Clusters

- Demonstrate an understanding that stars in a constellation are not physically related but that stars in a cluster are associated gravitationally

There are clusters of stars around the galaxy. These have sometimes been mistaken for galaxies but we know they are not as there are usually only several thousand stars quite close to our galaxy, if not in it.

If they actually were galaxies there would be millions of stars there and they would be much further away. In fact we can see clusters of stars in other galaxies.

There are two types you should know about: 
- Open clusters
- Globular clusters

 

Open clusters are groups of stars close to each other in space. They form no specific symmetry and are usually very bright, indicating that they are young stars.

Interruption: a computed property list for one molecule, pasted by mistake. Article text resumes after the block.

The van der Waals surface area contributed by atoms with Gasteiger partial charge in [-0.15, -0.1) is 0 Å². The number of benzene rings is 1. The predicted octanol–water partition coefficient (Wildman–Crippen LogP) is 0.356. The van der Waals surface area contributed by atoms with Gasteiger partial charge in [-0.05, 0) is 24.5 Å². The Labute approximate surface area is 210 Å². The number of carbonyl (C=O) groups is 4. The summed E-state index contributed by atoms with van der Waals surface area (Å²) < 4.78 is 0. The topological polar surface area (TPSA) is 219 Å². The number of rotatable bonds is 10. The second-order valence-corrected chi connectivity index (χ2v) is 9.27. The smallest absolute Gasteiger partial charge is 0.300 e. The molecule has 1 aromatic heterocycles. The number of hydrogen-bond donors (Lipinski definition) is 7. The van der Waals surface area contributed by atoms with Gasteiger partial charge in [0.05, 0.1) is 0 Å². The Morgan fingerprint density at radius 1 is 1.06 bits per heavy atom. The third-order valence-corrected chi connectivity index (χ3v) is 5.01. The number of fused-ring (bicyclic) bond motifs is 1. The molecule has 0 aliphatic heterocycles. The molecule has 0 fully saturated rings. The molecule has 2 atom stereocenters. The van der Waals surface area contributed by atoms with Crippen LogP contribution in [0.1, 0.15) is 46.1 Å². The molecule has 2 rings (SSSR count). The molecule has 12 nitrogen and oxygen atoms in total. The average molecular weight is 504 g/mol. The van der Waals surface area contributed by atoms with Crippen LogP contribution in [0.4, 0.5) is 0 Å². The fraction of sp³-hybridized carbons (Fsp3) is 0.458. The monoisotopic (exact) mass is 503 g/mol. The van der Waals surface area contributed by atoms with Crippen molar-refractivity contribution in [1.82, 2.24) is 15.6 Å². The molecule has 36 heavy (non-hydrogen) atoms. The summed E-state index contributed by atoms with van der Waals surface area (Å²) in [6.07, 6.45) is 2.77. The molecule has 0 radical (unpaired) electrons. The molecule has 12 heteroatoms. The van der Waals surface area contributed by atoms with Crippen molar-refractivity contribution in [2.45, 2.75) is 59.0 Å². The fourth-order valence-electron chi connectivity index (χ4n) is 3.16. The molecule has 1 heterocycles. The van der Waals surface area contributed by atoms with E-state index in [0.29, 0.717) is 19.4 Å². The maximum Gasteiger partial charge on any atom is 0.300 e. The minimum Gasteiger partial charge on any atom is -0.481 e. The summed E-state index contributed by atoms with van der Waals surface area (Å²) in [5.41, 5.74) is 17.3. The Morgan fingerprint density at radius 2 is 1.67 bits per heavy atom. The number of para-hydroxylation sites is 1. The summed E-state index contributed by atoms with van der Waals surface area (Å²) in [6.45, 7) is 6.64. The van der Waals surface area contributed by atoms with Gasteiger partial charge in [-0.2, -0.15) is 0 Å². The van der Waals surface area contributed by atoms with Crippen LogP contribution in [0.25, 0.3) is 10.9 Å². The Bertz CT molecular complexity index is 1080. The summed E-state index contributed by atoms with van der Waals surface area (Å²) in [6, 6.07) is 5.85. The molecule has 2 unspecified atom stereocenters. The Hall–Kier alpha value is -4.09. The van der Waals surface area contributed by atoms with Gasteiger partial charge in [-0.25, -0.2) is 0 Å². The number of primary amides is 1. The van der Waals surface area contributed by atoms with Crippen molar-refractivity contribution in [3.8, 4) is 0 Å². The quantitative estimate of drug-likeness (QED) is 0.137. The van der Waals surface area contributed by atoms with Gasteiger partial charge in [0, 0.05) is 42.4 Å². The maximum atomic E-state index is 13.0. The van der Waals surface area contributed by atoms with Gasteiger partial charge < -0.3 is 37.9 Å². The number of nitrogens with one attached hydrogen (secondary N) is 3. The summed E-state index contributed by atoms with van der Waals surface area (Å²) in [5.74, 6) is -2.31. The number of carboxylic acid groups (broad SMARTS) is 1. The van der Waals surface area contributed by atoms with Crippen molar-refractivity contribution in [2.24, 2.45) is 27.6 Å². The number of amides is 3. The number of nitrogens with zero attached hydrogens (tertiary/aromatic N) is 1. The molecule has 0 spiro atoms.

These can be anywhere from a dozen to thousands of stars making up no particular shape and are found around the galactic plane.

A good example of an open cluster is the Pleiades, or seven sisters, above the constellation Taurus. You can compare your eyesight to a friend by seeing how many you can spot with your eyes. From a city you may see seven, the record is nineteen!

 

Globular clusters are spherical shaped with more stars nearer the nucleus. They resemble a fuzzy ball.

These clusters are located around the galactic nucleus.

The stars are usually very old red giants and white dwarfs packed tightly together. There are thought to be between 100,000 to over a million stars in a typical globular cluster.

An example of a globular cluster is M13 in Hercules.

 

Data
  Open Globular
Star Types Young Stars Old red giants / white dwarfs
Located Galactic Plane Galactic Nucleus
Visual Little Symmetry Spherical
Example Pleiades M13 in Hercules
Questions
  • What kind of stars can be found in an open and globular cluster?
  • What is the difference in appearance between an open and globular cluster?
Links